How the gum bichromate process works

Gum bichromate is a deceptively simple process which involves just a single light sensitive chemical, is developed in water, and can be printed on a variety of papers and other surfaces.


The basics

The gum print works on the principle that an organic colloid (in this case gum Arabic) when combined with a dichromate becomes light sensitive. Exposure of this dichromated colloid to light causes the organic colloid (gum arabic) to harden in proportion to the light striking it. Adding watercolour pigment to the gum provides the colour. Development is achieved by floating the exposed print in water for 30 minutes or more. The unhardened gum is washed away, leaving the hardened, exposed gum to form the image on the paper.


The gum print, unlike most traditional photographic prints, can be physically manipulated to a considerable extent. During development, when the print is wet and fragile, details can be rubbed out with the use of a brush or water jet. Images can be re-sensitised and re-exposed several times, either to deepen tone or to achieve definite colour shifts. Tone, texture and colour can all be altered and manipulated.


Most photographic processes are essentially the product of chemical interaction, but gum printing is a balance between chemical and physical interaction.


Outline of the procedure of gum printing

Creating a gum (or gum bichromate) print involves applying an emulsion of watercolour and gum arabic, combined with an ammonium or potassium dichromate sensitiser onto sized paper. After drying, the emulsion is exposed by contact with a UV light source. Available sources include; sunlamps, UV BL fluorescent tubes, Mercury Vapour lamps, or sunlight. Development of the image is achieved by floating the print on water. The water penetrates the gum and permits the un-hardened gum to dissolve. Development takes around 30 minutes. After one layer has dried the paper may be re-coated and exposed again. Anything from three to sixteen printings is possible, depending on the extent of staining of the paper by pigment. Paper choice, intensity of pigment and other factors all affect the number of coats possible.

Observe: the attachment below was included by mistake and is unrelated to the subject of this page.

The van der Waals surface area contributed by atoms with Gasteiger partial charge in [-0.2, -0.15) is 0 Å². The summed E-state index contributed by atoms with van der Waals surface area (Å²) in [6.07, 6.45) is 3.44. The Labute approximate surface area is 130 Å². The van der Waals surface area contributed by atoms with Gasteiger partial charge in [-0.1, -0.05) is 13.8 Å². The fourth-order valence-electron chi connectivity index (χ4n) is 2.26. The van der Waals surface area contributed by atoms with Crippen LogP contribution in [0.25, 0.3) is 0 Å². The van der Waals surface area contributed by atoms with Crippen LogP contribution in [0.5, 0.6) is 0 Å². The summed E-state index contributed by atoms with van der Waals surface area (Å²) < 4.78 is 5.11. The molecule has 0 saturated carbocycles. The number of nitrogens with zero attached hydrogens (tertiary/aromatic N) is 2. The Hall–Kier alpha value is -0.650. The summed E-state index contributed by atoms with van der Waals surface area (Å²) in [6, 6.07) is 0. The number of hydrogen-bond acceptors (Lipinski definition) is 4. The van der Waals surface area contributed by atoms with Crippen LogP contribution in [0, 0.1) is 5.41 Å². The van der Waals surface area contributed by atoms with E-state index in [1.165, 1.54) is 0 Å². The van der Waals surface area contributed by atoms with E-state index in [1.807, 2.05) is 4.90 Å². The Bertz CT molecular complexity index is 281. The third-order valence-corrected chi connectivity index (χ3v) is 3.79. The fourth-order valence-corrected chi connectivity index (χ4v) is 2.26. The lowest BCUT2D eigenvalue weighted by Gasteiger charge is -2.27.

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No one person can be credited with having discovered the gum process. Rather it was the continual investigation of several pioneers who evolved the process into its current form. Today gum printing continues to evolve as each practitioner brings their own interests and sensibilities to the process.


Mongo Ponton is credited with discovering the light sensitivity of dichromate in 1838, and Fox Talbot noted that soluble organic colloids, when combined with dichromate, became insoluble. One of the continuing problems for 19th Century photographers was the lack of permanence of early silver processes, providing an incentive for the exploration of alternative methods to produce photographic prints.


While Mongo Ponton and Talbot are credited with understanding the chemical reaction that makes gum prints possible, it was a Frenchman, Alphonse Louis Poitevin, who in 1855 added pigment to the gum arabic/dichromate mixture. In the 1890s Poitevin's process was revived by the Pictorialists who were attracted by the ease with which the wet emulsion could be manipulated. In 1898, Van Hubl introduced the practice of re-sensitising the image and then reprinting it in registration under the same negative. This adaptation to the process was probably one of the most significant, for it allowed the gum printer to build up tone and texture through repeated printings. Single printings in gum tend to be rather flat with poor detail and tonal separation. But the multiple gum print allows the print-maker to build up considerable tonal range and detail. Perhaps the most noted and technically proficient of the Gum printers was Robert Demachy.


While photographers continued to work with the process up till the 1920s, by the early years of the century the process had been discredited by those who sought to establish the "straight" silver print as the photographic standard. From the 1970s onward gum printing along with other 19th century and non-silver photographic processes have been revived by photographers seeking to expand available print-making options.

Short history